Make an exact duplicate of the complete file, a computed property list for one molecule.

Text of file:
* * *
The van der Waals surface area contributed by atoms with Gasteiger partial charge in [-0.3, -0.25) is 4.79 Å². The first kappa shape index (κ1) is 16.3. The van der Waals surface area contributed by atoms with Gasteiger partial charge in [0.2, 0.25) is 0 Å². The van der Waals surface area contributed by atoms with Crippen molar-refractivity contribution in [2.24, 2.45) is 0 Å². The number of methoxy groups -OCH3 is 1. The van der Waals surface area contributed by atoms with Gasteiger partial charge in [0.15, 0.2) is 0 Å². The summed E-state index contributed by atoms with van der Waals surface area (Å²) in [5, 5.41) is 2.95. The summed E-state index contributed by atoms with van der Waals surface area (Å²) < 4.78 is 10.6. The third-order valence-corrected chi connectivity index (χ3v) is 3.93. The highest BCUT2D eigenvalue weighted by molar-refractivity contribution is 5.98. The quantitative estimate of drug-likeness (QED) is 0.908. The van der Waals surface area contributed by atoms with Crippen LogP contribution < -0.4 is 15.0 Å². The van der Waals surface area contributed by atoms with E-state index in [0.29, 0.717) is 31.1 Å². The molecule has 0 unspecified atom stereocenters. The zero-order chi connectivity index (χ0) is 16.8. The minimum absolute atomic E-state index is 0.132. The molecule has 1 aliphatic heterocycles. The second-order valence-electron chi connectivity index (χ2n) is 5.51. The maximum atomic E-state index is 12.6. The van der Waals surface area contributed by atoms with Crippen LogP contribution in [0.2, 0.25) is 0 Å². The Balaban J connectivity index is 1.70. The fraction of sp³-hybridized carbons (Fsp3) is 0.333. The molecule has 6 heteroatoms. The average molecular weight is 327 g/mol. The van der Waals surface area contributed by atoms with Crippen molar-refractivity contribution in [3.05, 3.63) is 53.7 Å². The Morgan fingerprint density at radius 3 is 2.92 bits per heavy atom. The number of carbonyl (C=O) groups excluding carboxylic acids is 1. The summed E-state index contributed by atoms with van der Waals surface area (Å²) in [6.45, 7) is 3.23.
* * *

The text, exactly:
The van der Waals surface area contributed by atoms with Gasteiger partial charge in [-0.3, -0.25) is 4.79 Å². The first kappa shape index (κ1) is 16.3. The van der Waals surface area contributed by atoms with Gasteiger partial charge in [0.2, 0.25) is 0 Å². The van der Waals surface area contributed by atoms with Crippen molar-refractivity contribution in [2.24, 2.45) is 0 Å². The number of methoxy groups -OCH3 is 1. The van der Waals surface area contributed by atoms with Gasteiger partial charge in [0.15, 0.2) is 0 Å². The summed E-state index contributed by atoms with van der Waals surface area (Å²) in [5, 5.41) is 2.95. The summed E-state index contributed by atoms with van der Waals surface area (Å²) < 4.78 is 10.6. The third-order valence-corrected chi connectivity index (χ3v) is 3.93. The highest BCUT2D eigenvalue weighted by molar-refractivity contribution is 5.98. The quantitative estimate of drug-likeness (QED) is 0.908. The van der Waals surface area contributed by atoms with Crippen LogP contribution < -0.4 is 15.0 Å². The van der Waals surface area contributed by atoms with E-state index in [0.29, 0.717) is 31.1 Å². The molecule has 0 unspecified atom stereocenters. The zero-order chi connectivity index (χ0) is 16.8. The minimum absolute atomic E-state index is 0.132. The molecule has 1 aliphatic heterocycles. The second-order valence-electron chi connectivity index (χ2n) is 5.51. The maximum atomic E-state index is 12.6. The van der Waals surface area contributed by atoms with Crippen LogP contribution in [0.2, 0.25) is 0 Å². The Balaban J connectivity index is 1.70. The fraction of sp³-hybridized carbons (Fsp3) is 0.333. The molecule has 6 heteroatoms. The average molecular weight is 327 g/mol. The van der Waals surface area contributed by atoms with Crippen molar-refractivity contribution in [3.05, 3.63) is 53.7 Å². The Morgan fingerprint density at radius 3 is 2.92 bits per heavy atom. The number of carbonyl (C=O) groups excluding carboxylic acids is 1. The summed E-state index contributed by atoms with van der Waals surface area (Å²) in [6.45, 7) is 3.23.